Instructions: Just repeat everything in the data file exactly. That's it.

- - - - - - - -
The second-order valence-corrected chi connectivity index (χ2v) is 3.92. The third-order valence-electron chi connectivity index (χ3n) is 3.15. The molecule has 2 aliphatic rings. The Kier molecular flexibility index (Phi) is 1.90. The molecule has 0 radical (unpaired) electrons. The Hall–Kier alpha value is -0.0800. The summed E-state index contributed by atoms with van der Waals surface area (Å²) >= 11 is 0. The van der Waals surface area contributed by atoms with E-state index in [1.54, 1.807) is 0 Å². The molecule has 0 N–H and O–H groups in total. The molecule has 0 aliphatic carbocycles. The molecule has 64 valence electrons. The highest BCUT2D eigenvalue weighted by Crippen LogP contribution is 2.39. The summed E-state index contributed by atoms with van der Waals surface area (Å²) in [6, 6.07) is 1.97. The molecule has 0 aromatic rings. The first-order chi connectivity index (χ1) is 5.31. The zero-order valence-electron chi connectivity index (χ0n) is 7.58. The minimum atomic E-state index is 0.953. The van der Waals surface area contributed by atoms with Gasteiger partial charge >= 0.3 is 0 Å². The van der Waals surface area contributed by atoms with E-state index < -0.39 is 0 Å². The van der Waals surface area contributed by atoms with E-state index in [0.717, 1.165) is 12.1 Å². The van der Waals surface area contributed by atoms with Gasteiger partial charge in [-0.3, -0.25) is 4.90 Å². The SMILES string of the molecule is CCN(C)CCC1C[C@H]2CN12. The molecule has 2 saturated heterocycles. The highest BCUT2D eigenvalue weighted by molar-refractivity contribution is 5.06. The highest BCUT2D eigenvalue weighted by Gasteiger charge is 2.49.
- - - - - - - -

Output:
The second-order valence-corrected chi connectivity index (χ2v) is 3.92. The third-order valence-electron chi connectivity index (χ3n) is 3.15. The molecule has 2 aliphatic rings. The Kier molecular flexibility index (Phi) is 1.90. The molecule has 0 radical (unpaired) electrons. The Hall–Kier alpha value is -0.0800. The summed E-state index contributed by atoms with van der Waals surface area (Å²) >= 11 is 0. The van der Waals surface area contributed by atoms with E-state index in [1.54, 1.807) is 0 Å². The molecule has 0 N–H and O–H groups in total. The molecule has 0 aliphatic carbocycles. The molecule has 64 valence electrons. The highest BCUT2D eigenvalue weighted by Crippen LogP contribution is 2.39. The summed E-state index contributed by atoms with van der Waals surface area (Å²) in [6, 6.07) is 1.97. The molecule has 0 aromatic rings. The first-order chi connectivity index (χ1) is 5.31. The zero-order valence-electron chi connectivity index (χ0n) is 7.58. The minimum atomic E-state index is 0.953. The van der Waals surface area contributed by atoms with Gasteiger partial charge >= 0.3 is 0 Å². The van der Waals surface area contributed by atoms with E-state index < -0.39 is 0 Å². The van der Waals surface area contributed by atoms with E-state index in [0.717, 1.165) is 12.1 Å². The van der Waals surface area contributed by atoms with Gasteiger partial charge in [-0.3, -0.25) is 4.90 Å². The SMILES string of the molecule is CCN(C)CCC1C[C@H]2CN12. The molecule has 2 saturated heterocycles. The highest BCUT2D eigenvalue weighted by molar-refractivity contribution is 5.06. The highest BCUT2D eigenvalue weighted by Gasteiger charge is 2.49.